We do not agree that giving credit to defendants for the value of the property would amount to an award of damages to plaintiffs. In an action for damages, plaintiffs would seek to recover, for example, the benefit of the bargain, see, e.g., First Union Nat'l Bank v. Naylor, 102 N.C.App. 719, 404 S.E.2d 161 (1991), or the difference between the value of the property as warranted and as received, see, e.g., Mason v. Yontz, 102 N.C.App. 817, 403 S.E.2d 536 (1991). Plaintiffs have not requested such damages, but have only requested the restitution to which they are entitled under the trial court's August 1990 judgment. Crediting defendants with the value of the property is an equitable method of achieving restitution, because it would return defendants as close as possible to status quo, and would enable plaintiffs to recover the balance of the restitution ordered by the trial court. See Hakala v. Illinois Dodge City Corp., 64 Ill.App.3d 114, 21 Ill. Dec. 1, 380 N.E.2d 1177 (1978) (stating that where return to status quo impossible in rescission action because subject property sold, crediting defendants with purchase price an equitable solution under the circumstances). Furthermore, we see no merit to defendants' distinction between a "modification" and a "transformation" of a judgment. Rule 60 permits "relief," and leaves the trial court with the discretion to determine what relief is appropriate. Cf. State ex rel. Envtl. Mgmnt. Comm'n v. House of Raeford Farms, Inc., 101 N.C.App. 433, 400 S.E.2d 107 (may not use a Rule 60 request for relief to seek an amendment of a judgment), disc. review denied, 328 N.C. 576, 403 S.E.2d 521 (1991).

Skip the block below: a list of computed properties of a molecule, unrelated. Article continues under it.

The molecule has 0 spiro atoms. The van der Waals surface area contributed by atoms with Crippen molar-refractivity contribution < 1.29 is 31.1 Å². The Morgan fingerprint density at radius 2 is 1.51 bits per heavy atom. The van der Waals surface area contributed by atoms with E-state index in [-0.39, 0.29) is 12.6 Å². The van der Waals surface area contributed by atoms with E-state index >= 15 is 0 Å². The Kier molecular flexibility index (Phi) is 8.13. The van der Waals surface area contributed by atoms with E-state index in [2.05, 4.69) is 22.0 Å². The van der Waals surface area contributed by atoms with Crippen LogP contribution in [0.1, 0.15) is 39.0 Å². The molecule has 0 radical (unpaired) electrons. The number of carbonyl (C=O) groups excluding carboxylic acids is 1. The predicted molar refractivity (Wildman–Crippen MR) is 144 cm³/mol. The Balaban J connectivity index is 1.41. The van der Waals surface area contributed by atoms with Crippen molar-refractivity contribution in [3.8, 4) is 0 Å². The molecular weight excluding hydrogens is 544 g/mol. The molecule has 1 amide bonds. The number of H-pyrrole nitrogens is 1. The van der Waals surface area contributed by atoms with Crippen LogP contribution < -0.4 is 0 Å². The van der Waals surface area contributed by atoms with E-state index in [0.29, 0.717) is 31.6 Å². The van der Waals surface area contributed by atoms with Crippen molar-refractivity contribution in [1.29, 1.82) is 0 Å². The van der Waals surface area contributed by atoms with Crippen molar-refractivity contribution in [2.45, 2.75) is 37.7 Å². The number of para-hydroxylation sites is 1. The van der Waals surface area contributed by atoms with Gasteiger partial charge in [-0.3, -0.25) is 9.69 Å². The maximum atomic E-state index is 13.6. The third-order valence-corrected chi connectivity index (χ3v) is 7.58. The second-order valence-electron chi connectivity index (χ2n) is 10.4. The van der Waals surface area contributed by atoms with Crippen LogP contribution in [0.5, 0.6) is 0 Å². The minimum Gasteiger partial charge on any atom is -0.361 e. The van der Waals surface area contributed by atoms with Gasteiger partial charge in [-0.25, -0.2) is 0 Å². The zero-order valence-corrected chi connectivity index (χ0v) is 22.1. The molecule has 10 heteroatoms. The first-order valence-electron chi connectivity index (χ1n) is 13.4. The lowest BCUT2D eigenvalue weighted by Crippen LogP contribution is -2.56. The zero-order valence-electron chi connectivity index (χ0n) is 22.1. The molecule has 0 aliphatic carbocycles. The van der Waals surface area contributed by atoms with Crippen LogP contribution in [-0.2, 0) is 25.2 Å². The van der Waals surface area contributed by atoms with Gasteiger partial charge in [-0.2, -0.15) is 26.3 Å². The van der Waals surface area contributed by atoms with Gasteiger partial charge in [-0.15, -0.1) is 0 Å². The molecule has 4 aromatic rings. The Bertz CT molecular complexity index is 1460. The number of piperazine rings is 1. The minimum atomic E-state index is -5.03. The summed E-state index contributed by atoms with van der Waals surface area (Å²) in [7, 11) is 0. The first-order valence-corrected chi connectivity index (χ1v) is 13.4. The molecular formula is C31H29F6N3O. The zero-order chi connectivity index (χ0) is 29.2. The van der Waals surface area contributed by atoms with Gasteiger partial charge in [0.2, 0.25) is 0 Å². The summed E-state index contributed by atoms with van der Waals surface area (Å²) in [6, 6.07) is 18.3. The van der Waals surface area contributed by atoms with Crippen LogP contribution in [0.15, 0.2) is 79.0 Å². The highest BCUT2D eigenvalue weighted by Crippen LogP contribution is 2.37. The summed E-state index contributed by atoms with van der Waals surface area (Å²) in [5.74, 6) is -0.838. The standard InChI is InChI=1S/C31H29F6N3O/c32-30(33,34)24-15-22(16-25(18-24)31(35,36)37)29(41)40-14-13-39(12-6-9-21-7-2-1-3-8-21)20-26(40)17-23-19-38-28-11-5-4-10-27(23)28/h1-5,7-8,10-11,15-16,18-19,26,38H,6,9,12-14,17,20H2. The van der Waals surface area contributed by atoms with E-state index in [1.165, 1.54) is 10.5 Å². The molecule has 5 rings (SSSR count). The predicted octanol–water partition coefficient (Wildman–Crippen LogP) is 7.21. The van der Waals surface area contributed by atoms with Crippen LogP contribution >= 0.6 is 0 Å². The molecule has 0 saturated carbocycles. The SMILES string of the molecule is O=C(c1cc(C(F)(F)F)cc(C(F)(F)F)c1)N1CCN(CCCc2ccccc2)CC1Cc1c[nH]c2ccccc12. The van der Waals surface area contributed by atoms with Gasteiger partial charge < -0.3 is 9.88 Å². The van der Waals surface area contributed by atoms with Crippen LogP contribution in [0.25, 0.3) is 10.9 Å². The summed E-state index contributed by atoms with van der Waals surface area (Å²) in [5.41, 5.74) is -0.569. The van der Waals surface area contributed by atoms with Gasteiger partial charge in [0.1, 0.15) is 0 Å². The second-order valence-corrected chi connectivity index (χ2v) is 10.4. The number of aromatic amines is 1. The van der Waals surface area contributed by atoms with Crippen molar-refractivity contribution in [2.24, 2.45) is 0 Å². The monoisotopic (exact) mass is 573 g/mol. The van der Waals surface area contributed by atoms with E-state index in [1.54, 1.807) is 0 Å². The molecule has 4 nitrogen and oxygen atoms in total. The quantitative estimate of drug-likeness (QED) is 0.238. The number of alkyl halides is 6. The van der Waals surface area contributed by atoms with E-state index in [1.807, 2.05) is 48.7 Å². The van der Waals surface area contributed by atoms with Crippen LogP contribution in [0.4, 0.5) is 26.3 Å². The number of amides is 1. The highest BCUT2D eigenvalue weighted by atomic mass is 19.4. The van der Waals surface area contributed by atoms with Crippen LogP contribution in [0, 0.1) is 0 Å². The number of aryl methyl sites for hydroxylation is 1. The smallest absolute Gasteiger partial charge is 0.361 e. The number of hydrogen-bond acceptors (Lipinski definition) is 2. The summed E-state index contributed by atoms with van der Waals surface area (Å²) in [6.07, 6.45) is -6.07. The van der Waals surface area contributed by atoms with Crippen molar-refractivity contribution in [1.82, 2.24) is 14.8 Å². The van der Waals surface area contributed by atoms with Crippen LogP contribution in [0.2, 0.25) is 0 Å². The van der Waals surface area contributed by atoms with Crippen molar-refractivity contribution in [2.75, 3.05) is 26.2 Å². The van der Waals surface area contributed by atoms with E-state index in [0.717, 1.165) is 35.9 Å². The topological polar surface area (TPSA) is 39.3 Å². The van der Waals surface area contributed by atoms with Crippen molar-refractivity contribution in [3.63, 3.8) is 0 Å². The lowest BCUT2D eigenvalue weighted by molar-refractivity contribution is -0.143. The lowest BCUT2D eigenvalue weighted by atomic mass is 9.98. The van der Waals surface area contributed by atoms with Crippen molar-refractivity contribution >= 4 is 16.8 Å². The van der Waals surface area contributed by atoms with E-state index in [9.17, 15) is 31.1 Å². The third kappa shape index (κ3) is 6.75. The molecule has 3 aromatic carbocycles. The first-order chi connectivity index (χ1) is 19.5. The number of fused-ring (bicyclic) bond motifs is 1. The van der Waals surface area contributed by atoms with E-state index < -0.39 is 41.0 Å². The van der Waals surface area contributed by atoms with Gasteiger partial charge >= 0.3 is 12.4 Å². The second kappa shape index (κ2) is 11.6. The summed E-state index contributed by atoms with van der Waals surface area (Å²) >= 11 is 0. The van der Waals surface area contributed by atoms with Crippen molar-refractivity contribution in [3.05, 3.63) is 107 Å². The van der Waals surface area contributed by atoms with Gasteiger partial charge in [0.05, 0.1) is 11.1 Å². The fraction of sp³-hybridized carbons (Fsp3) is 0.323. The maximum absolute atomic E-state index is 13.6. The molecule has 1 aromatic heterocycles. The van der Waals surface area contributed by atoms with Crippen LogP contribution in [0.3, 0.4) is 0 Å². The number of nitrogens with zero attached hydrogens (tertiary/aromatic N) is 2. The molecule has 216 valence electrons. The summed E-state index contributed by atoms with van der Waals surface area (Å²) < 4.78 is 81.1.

We find that the trial court erred as a matter of law in concluding that it lacked jurisdiction to alter or modify its judgment under these unusual circumstances.